To accommodate their different purposes, stockings and socks are also often made of different materials. Socks can be made out of many materials, including cotton, wool, nylon, and even silk. In today’s modern world, you can often find socks made out of materials for a specific purpose, such as sweat-wicking or heat insulation.
Stockings are typically stretchier than most socks, especially because of the elastic that is often used in their production. Stockings will frequently appear to be much thinner than socks, and the material is usually more see-through.
Typical materials for stockings are silk, rayon, or nylon. You may see other blends of material, but the fabric needs some sort of stretch to it. Stockings go up much higher on the leg than socks, so the fabric must be able to stretch over a larger area.
Appearances of Socks vs. Stockings
Depending on what kind of socks are worn, the appearance of socks can be in many forms. For lower-cut socks, they may not be visible underneath pant legs or inside shoes. This may be the desired look, which is why ankle and crew socks are popular today.
Other types of socks may have specific designs or patterns that people want to show off, so there will be less of an effort to conceal the socks. This is common in some school uniforms and sports team uniforms.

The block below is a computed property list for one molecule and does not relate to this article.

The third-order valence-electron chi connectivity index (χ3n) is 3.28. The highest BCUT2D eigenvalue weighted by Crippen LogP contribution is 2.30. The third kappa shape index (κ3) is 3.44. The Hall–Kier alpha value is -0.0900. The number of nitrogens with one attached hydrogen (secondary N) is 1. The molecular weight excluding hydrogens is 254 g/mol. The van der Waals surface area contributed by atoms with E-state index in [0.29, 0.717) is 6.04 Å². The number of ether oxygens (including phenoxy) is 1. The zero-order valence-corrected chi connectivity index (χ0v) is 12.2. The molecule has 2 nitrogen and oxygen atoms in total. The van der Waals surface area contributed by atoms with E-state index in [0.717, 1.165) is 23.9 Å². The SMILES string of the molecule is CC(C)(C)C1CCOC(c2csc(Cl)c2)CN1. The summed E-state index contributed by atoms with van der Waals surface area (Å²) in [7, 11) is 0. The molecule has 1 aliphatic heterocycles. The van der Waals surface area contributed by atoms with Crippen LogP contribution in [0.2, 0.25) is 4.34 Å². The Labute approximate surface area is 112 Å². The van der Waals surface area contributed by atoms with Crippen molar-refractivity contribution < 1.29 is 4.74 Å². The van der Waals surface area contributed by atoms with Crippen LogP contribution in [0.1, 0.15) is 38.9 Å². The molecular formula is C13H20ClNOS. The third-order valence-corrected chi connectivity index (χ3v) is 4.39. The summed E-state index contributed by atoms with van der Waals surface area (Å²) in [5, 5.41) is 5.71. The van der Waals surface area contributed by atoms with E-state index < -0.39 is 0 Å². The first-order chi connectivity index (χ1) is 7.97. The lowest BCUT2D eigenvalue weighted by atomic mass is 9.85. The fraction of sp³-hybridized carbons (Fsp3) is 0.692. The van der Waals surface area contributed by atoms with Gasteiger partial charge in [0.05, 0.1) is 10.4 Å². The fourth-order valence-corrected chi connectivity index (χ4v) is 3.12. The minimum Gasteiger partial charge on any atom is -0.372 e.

Socks come in any color imaginable. There are equally as many patterns and designs. People may prefer plain socks in one solid color to best match their outfits, but this is not always a necessity.
Stockings are typically much more similar in their designs. Stockings traditionally come in neutral colors. Black and nude stockings are especially common, but you may be able to find more color options in today’s markets.
Stockings also are not usually patterned as much as socks are. Sometimes, stockings will have a design that is created by having areas with more threads of the same color and material to make a subtle pattern.
Stocking patterns may be in the shape of diamonds, plaid, or in fishnet style, which has a wide knit to create a look similar to actual fish nets. Most of the time, stocking patterns will be all one color, but you may be able to find some that incorporate accent colors as well.
Wearing Socks vs. Stockings
Socks and stockings also are worn a bit differently. Like mentioned earlier, socks do not usually come up high on a person’s leg. Because of this, the top part of a sock is usually sewn a little tighter to hold the sock in place, but proper-fitting socks will typically not slide down.